Wednesday, September 5, 2012
Guest Author Alex Hughes: How to Revise a Novel
I'd like to welcome fellow Georgia gal and science fiction author Alex Hughes to the blog today to chat with us about revisions. I just finished up some of my own, and I can say she's right on with her suggestions. I especially liked #3. That's a new one for me. Her debut novel, Clean, releases this week, and I got to hear her read an excerpt from it a few months ago. It's worth checking out.
Alex was born in Savannah, GA and moved to the south Atlanta area when she was eight years old. Shortly thereafter, her grandfather handed her a copy of Anne McCaffrey’s Dragonrider series, and a lifelong obsession with sci-fi was born.
She's a graduate of the prestigious Odyssey Writing Workshop and a Semi-Finalist in the 2011 Amazon Breakthrough Novel Awards. Her short pieces are published in several markets including EveryDay Fiction and White Cat Magazine. She blogs about writing craft, revision, and editing at SmallTriumphs.com.
Alex loves swing dancing, tetris, music of all kinds, and has been known to get into long conversations with total strangers at restaurants about the Food Network, much to the embarrassment of her sister. She can also balance a spoon on her nose while crossing her eyes, and talk for hours about absolutely nothing.
Take it away Alex...
“It is perfectly okay to write garbage--as long as you edit [revise] brilliantly.”
― C.J. Cherryh
The number one most important thing I’ve learned in my time as a writer is how to revise a story. And yet it’s not something I ever see taught in college writing classes. Even books on the subject can be hard to find–which is odd. Maybe revision just isn’t sexy. I can say it’s a lot of work. But revision is the best, strongest, most useful tool in your arsenal, and is more than worth whatever time it takes to get it right.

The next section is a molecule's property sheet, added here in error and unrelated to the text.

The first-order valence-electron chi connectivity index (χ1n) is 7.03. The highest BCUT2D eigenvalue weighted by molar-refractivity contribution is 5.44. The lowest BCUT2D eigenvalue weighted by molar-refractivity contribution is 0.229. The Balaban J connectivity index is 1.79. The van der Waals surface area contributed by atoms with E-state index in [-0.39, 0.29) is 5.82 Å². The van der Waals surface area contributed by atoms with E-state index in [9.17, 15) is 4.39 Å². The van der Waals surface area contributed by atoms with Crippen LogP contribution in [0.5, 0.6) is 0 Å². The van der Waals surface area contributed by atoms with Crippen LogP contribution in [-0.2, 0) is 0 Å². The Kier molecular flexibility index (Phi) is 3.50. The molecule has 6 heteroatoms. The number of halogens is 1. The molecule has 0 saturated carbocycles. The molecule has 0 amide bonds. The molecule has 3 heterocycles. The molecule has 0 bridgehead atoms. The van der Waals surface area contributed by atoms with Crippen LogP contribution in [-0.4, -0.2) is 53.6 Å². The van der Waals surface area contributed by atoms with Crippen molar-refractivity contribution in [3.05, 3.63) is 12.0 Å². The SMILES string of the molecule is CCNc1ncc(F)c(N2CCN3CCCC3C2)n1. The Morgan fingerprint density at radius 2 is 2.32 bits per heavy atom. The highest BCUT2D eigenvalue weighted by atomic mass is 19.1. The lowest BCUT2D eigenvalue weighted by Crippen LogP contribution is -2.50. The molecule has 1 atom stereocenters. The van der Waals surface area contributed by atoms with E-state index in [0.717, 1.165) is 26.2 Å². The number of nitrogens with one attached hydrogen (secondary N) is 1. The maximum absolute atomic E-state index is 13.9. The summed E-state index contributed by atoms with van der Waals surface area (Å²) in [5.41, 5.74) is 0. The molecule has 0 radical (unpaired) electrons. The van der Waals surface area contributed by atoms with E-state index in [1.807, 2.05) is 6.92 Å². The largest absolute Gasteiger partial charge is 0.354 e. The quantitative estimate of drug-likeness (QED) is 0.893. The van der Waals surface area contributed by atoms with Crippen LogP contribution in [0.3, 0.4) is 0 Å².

Here’s a quick guide to what I’ve learned about revision in the last few years.
1. Big picture first, small stuff later.
A lot of beginning writers start revising with the first sentence and sweat over every word. A lot of times, all this gets you is wasted effort. Even assuming you get the sentence and the paragraph perfect–what if you need to rewrite the scene? Then all your hard work is for nothing. Instead, it makes more sense to start with the big-picture ideas: character, plot, world building, and theme–and fine-tune those first. Is your world coming across as fully as you want? When you read this character in the story, does he/she seem as funny/happy/diabolical as you intended? Does the plot or subplot seem complete, twisty and interesting? Does the theme resonate?
Then, go through every scene and every chapter and look at issues on that level. Is this character funny enough in this scene? Do I miss the subplot here? Does the chapter seem to contradict my theme? Is this necessary? Is something missing? Only then should you work on the sentence-level details.
Bonus idea: Often people hate revision because it seems like an overwhelmingly large, single task. But it’s not something you have to do all at once. Try doing your revision as an iterative process, where every time you go through you fix one problem. You can make many passes to get to your goal (no one is counting), and having one problem to fix every time is manageable and focusing.
2. Cut out the fat–even if it hurts.
Everything in the story needs to have a purpose and add something to the whole. If not, cut it. Save it to another document in your computer if you want, then re-read the story without it. Is the story stronger? Does it make more sense without that bit? If so, leave the bit out, even if you love it. (If you really love it, give the bit its own story later.) But if the story isn’t stronger or doesn’t make more sense, weave the bit back in–and see if you can make it play into your theme or ending. This idea applies as much to characters and subplots as it does to paragraphs and scenes–nothing on the page is sacred. If it doesn’t add, take it out. Period.